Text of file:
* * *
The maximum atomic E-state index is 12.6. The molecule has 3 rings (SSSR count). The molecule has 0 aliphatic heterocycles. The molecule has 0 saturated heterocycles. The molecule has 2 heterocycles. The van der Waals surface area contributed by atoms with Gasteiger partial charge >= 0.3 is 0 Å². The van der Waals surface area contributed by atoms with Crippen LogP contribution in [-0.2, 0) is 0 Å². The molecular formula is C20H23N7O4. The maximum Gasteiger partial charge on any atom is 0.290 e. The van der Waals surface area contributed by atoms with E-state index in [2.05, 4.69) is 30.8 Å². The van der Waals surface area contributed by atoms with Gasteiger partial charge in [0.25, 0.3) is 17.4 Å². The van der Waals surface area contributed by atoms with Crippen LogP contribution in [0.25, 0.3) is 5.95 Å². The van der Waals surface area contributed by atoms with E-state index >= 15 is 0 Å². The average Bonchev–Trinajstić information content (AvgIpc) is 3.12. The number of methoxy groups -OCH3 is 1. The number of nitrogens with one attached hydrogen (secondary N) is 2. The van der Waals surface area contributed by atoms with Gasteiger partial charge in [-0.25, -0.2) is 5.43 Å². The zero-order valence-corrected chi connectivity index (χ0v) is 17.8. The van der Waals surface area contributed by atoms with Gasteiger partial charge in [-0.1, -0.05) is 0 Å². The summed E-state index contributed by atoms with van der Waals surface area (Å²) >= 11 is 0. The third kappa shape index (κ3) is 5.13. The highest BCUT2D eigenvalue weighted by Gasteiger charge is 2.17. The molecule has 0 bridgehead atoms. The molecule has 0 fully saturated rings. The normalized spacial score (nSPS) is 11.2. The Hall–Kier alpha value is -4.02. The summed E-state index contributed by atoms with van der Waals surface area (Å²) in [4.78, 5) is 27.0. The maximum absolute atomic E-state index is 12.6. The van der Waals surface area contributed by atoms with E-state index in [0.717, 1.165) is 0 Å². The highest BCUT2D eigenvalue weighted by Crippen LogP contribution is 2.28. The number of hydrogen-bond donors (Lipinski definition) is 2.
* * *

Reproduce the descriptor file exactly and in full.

The maximum atomic E-state index is 12.6. The molecule has 3 rings (SSSR count). The molecule has 0 aliphatic heterocycles. The molecule has 0 saturated heterocycles. The molecule has 2 heterocycles. The van der Waals surface area contributed by atoms with Gasteiger partial charge >= 0.3 is 0 Å². The van der Waals surface area contributed by atoms with Crippen LogP contribution in [-0.2, 0) is 0 Å². The molecular formula is C20H23N7O4. The maximum Gasteiger partial charge on any atom is 0.290 e. The van der Waals surface area contributed by atoms with E-state index in [2.05, 4.69) is 30.8 Å². The van der Waals surface area contributed by atoms with Gasteiger partial charge in [0.25, 0.3) is 17.4 Å². The van der Waals surface area contributed by atoms with Crippen LogP contribution in [0.25, 0.3) is 5.95 Å². The van der Waals surface area contributed by atoms with E-state index >= 15 is 0 Å². The average Bonchev–Trinajstić information content (AvgIpc) is 3.12. The number of methoxy groups -OCH3 is 1. The number of nitrogens with one attached hydrogen (secondary N) is 2. The van der Waals surface area contributed by atoms with Gasteiger partial charge in [-0.25, -0.2) is 5.43 Å². The zero-order valence-corrected chi connectivity index (χ0v) is 17.8. The van der Waals surface area contributed by atoms with Gasteiger partial charge in [-0.1, -0.05) is 0 Å². The summed E-state index contributed by atoms with van der Waals surface area (Å²) >= 11 is 0. The third kappa shape index (κ3) is 5.13. The highest BCUT2D eigenvalue weighted by Gasteiger charge is 2.17. The molecule has 0 bridgehead atoms. The molecule has 0 fully saturated rings. The normalized spacial score (nSPS) is 11.2. The Hall–Kier alpha value is -4.02. The summed E-state index contributed by atoms with van der Waals surface area (Å²) in [4.78, 5) is 27.0. The maximum absolute atomic E-state index is 12.6. The van der Waals surface area contributed by atoms with E-state index in [0.717, 1.165) is 0 Å². The highest BCUT2D eigenvalue weighted by Crippen LogP contribution is 2.28. The number of hydrogen-bond donors (Lipinski definition) is 2.